In this excerpt from his work The Local Church of the New Testament, Richard Clearwaters discusses problems he sees in ecclesiology.1
Three common errors cause Christians to fail in having the proper regard for Christ’s earthly church and its officers and its organization.
Many Christians think that the universal church is entered by faith, and faith alone.
Babies dying in infancy never had saving faith, but the Bible teaches their salvation (Romans 5:12-21; 2 Samuel 12:22, 23). If nine-tenths of the babies die in infancy in some of our heathen lands, could they not be populating heaven more rapidly than so-called Christian America is today?
If infants had believed and should have been regenerated, it is still true that regeneration is not enough to give an individual entrance into the universal church. Their bodies would still await the resurrection (1 Thessalonians 4:16).
God’s children of all ages are awaiting the redemption of the body (Romans 8:23, 24). Every Christian will one day be sanctified to a complete conformity to the image of Christ (Hebrews 10:10; Romans 8:29). This has not yet happened (1 Thessalonians 5:23).
Thus, we see from Scripture that the general assembly (Hebrews 12:23) in glory referred to as the universal church required for membership justification, regeneration, sanctification, and glorification of the body (“the redemption of the body” Romans 8:23). Many individuals who will be members of the universal church body have never been born; other members of the universal church body are now asleep in Jesus while their bodies have never been resurrected or glorified. The universal church, therefore, has never been assembled or had a meeting. It is a prospective Church.
The second error is that the invisible church exists separate and apart from the visible church.
Apart from individual Christians and that series of local congregations or churches called the visible church, there is no Christian church upon the earth. Christ has no earthly church except those individuals and local congregations (1 Corinthians 12:12-31).
The local particular congregations known as churches are both visible and invisible, temporal and spiritual (1 Corinthians 12:27-31). The two New Testament church ordinances are both mediums of visible acts and conveyors of spiritual truth (1 Corinthians 11:23-34; Romans 6:1-23).
One need only glance at those sects or Christian communions that convert the ordinances into the spiritual magic of sacraments, that allow unregenerate sinners to enter Christ by water baptism, and allow Christ to enter unregenerate sinners by the communion wafer; they at once fill up the local churches with dead and unregenerate church members with more members in the local church that are “natural” than those that are “carnal” or “spiritual” (1 Corinthians 3:1-23).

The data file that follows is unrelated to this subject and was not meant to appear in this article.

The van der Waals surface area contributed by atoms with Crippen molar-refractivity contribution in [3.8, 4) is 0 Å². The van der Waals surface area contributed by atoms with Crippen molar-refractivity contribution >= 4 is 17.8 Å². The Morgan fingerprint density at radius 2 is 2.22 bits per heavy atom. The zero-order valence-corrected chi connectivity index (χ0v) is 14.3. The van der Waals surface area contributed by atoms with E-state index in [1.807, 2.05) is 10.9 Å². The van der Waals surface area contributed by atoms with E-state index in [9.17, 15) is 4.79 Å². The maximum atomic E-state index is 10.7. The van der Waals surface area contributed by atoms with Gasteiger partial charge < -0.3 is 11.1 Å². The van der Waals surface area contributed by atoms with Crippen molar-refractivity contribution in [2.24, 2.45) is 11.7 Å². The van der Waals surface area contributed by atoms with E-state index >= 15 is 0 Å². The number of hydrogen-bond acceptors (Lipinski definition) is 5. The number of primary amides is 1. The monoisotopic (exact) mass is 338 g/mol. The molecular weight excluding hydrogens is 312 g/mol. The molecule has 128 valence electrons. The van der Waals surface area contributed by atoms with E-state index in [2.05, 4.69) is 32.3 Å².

Also notice those communions that deny, eliminate, neglect, or compromise the materials of both ordinances, converting them to the purely invisible spirit, and notice how they dissipate themselves and are utterly unable to fulfill Acts 2:42-47.
The two New Testament ordinances are material dramatizations of our spiritual salvation. The sign is never greater than the thing signified!
The third error in the minds of Christians is that the earthly bride of Christ and the universal church are coexistent.
There are some instances (Hebrews 12:23; Ephesians 5:25-27) where reference seems to be to the general assembly of Christ. But in every such case the ecclesia is prospective, not actual, which means there is not now but there will be a general assembly of Christ’s people. Many of its members, properly called out, are now in heaven (2 Corinthians 5:8; Philippians 1:21-23). Many others of them, also called out, are here on earth (Colossians 1:20-24). Millions yet to be called out are yet unborn and therefore nonexistent.
The House that Moses built, the Tabernacle (Exodus 40), did not coexist with Solomon’s Temple; if it should have, all would have preferred Solomon’s Temple.
The House that Solomon built, the Temple (1 Kings 8:10), did not coexist with Jesus’ earthly Church (Matthew 16:16-18) or all would have preferred Christ’s Church.
The House that Jesus is building, the Church, His earthly Bride, does not coexist with the universal church that individually in all of its members and collectively as a body will have experienced justification, regeneration, sanctification, and glorification. If part of the membership is now in heaven, another part on earth, another part not yet born, there is as yet no assembly except in prospect.
If any of those coexisted, all would prefer the “better” (Hebrews 1:11), but that choice was never given and is not now given to God’s people.
1 Richard Clearwaters, The Local Church of the New Testament (Minneapolis, MN: Central Press, 1954), 8-10. The edition I have is a PDF reproduction, and I doubt the pagination is identical to the original text.
Tyler Robbins is a graduate of Maranatha Baptist Seminary, a DMin student at Central Seminary (Plymouth, MN) and a pastor at Sleater Kinney Road Baptist Church, in Olympia WA. He’s also an Investigations Program Manager with the State of Washington. He blogs as the Eccentric Fundamentalist and is the author of What’s It Mean to be a Baptist?